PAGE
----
Thursday, June 5, 2008

Right whales tangled in red tape

CNN today has a story on the plight of the right whales. They are called "right whales" because whalers thought the whales were the "right" ones to hunt, as they float when killed and often swim within sight of the shore. Although hunting was banned in 1935 the species has not yet recovered.

A measure aimed at protecting them, by requiring commercial ships to slow down to 10 knots inside a 30-mile "bubble" near ports when these whales are migrating, is currently stalled in bureaucracy.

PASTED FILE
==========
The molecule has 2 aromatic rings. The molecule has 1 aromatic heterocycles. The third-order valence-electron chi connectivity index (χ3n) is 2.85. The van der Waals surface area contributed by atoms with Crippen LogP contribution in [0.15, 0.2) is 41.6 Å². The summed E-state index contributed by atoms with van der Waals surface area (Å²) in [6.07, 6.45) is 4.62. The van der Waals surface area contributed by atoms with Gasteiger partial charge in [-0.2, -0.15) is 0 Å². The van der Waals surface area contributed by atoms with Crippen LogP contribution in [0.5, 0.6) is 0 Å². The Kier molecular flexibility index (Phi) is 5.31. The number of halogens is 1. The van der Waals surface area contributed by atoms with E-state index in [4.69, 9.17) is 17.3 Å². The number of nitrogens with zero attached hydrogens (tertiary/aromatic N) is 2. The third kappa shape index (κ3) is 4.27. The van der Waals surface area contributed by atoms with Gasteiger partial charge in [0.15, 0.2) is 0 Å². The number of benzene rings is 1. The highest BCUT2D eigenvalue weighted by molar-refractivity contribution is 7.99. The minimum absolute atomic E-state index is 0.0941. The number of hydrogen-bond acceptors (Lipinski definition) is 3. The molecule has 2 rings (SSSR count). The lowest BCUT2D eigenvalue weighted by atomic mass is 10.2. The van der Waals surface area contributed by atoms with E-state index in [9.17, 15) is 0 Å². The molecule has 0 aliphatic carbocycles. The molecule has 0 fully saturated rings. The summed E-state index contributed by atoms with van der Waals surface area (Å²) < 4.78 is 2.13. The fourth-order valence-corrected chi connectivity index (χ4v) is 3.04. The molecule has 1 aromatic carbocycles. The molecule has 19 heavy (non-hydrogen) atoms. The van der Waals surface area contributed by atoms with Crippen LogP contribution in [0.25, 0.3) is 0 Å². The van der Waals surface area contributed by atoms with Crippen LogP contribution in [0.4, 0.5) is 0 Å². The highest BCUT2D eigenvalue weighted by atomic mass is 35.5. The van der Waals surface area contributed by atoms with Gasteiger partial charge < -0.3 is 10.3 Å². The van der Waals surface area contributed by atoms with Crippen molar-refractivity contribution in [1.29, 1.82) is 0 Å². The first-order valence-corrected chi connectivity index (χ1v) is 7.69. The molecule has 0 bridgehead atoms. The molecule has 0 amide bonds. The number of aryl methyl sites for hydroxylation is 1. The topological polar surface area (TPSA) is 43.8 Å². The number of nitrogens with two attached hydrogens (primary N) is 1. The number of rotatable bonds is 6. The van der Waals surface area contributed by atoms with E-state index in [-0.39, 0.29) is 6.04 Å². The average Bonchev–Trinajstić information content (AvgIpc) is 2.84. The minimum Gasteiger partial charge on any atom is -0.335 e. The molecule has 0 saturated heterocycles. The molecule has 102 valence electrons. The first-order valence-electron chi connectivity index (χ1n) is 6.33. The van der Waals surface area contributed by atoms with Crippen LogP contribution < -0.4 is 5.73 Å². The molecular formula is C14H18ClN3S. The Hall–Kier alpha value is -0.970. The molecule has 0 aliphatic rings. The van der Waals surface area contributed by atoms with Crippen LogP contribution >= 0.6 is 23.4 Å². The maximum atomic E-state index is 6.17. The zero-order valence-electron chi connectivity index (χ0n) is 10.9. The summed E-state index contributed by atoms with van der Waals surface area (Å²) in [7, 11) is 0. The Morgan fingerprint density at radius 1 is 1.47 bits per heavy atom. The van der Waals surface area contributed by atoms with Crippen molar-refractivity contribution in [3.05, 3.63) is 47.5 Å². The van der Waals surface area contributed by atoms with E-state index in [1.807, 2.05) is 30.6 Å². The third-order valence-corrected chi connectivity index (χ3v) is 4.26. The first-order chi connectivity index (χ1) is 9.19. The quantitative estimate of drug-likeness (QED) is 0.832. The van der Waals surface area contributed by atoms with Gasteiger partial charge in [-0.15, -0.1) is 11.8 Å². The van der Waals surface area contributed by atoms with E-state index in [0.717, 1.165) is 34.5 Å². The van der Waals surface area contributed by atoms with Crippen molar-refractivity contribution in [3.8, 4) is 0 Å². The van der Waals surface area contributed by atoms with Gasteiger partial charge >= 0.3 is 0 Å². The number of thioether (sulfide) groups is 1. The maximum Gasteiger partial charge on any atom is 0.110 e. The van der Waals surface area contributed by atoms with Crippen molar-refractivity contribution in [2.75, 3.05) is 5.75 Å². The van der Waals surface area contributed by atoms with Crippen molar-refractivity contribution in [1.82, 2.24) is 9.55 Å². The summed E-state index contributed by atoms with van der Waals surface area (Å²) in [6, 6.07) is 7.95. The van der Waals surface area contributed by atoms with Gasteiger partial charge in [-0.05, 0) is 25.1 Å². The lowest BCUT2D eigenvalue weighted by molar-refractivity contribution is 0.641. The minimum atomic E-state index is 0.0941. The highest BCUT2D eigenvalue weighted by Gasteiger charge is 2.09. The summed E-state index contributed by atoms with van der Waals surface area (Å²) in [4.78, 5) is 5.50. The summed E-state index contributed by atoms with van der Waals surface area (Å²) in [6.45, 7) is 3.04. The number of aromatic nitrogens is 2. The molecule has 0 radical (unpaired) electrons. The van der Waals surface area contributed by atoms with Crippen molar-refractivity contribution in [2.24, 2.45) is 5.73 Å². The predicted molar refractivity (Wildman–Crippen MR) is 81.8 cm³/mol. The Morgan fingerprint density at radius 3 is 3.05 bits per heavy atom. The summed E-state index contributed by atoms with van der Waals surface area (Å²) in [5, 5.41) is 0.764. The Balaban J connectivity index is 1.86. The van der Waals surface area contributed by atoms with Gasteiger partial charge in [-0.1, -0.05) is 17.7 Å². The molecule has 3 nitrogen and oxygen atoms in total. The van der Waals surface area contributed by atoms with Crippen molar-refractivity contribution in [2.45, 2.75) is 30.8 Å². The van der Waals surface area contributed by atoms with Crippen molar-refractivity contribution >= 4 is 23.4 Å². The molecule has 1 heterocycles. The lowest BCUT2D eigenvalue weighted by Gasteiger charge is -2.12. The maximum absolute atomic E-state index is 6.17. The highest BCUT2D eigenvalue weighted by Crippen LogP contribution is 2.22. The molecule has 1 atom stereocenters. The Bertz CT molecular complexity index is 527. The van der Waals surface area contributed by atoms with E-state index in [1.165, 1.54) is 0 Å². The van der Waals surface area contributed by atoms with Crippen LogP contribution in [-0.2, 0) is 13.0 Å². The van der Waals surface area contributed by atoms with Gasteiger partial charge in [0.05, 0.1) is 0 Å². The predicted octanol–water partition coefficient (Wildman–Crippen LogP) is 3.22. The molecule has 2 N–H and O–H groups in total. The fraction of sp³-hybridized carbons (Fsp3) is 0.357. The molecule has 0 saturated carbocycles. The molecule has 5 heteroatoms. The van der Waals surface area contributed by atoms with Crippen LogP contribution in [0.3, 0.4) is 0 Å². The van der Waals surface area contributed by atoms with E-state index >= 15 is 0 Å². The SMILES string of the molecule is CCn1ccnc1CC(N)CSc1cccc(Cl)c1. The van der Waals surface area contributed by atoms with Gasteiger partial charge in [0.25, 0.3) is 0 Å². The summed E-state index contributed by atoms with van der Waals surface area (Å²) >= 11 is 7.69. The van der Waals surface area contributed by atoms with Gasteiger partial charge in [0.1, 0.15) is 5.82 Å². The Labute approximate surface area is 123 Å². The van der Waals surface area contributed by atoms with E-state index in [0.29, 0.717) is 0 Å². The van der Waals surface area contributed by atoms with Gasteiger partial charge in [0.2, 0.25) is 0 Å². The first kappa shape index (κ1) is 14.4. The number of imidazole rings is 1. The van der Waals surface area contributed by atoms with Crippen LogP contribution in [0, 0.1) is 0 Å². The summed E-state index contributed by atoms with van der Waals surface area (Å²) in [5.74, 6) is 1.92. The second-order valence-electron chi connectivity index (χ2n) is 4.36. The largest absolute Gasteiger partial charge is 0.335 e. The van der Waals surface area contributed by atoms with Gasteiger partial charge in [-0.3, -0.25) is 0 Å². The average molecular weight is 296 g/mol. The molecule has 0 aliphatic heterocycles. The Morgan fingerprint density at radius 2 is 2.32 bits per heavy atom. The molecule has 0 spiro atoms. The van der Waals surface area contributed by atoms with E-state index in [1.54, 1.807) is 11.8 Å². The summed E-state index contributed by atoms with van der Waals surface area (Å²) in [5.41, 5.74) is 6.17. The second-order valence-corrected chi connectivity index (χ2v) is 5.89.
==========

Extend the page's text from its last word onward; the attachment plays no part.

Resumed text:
"We think that more animals are being killed than are being born, and there are a couple of main sources of human-caused mortality that we are trying to reduce," said Jim Lecky, director of the Office of Protected Resources at the National Marine Fisheries Service (NMFS).

The World Shipping Council, an industry group representing more than two dozen global shipping companies, filed documents with the U.S. federal government opposing the speed limits saying the change would cause "significant economic costs."

The group even suggested that if large ships went faster through the whales' habitat, the chance of a collision would be lower.

In response to the group's theory, NOAA's Lecky said: "Would you speed through a school zone?"

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